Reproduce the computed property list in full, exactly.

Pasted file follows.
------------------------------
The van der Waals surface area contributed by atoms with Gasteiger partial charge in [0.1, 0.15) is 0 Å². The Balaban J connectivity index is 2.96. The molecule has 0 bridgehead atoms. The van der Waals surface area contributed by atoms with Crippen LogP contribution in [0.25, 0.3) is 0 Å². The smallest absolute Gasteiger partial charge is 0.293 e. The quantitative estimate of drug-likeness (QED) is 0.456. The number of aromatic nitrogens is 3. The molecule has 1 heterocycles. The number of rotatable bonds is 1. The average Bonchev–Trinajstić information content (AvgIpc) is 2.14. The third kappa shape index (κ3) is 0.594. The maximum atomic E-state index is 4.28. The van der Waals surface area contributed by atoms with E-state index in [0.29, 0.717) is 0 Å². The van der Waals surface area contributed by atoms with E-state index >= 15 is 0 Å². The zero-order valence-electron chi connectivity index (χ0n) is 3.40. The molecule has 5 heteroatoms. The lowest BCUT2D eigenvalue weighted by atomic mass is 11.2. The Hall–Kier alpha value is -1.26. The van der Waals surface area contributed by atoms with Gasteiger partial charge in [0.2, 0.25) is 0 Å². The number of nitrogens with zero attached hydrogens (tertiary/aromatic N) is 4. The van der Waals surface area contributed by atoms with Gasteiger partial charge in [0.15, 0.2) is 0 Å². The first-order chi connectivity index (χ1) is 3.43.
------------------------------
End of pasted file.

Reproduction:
The van der Waals surface area contributed by atoms with Gasteiger partial charge in [0.1, 0.15) is 0 Å². The Balaban J connectivity index is 2.96. The molecule has 0 bridgehead atoms. The van der Waals surface area contributed by atoms with Crippen LogP contribution in [0.25, 0.3) is 0 Å². The smallest absolute Gasteiger partial charge is 0.293 e. The quantitative estimate of drug-likeness (QED) is 0.456. The number of aromatic nitrogens is 3. The molecule has 1 heterocycles. The number of rotatable bonds is 1. The average Bonchev–Trinajstić information content (AvgIpc) is 2.14. The third kappa shape index (κ3) is 0.594. The maximum atomic E-state index is 4.28. The van der Waals surface area contributed by atoms with E-state index in [0.29, 0.717) is 0 Å². The van der Waals surface area contributed by atoms with E-state index >= 15 is 0 Å². The zero-order valence-electron chi connectivity index (χ0n) is 3.40. The molecule has 5 heteroatoms. The lowest BCUT2D eigenvalue weighted by atomic mass is 11.2. The Hall–Kier alpha value is -1.26. The van der Waals surface area contributed by atoms with Gasteiger partial charge in [0.2, 0.25) is 0 Å². The number of nitrogens with zero attached hydrogens (tertiary/aromatic N) is 4. The van der Waals surface area contributed by atoms with Gasteiger partial charge in [0.15, 0.2) is 0 Å². The first-order chi connectivity index (χ1) is 3.43.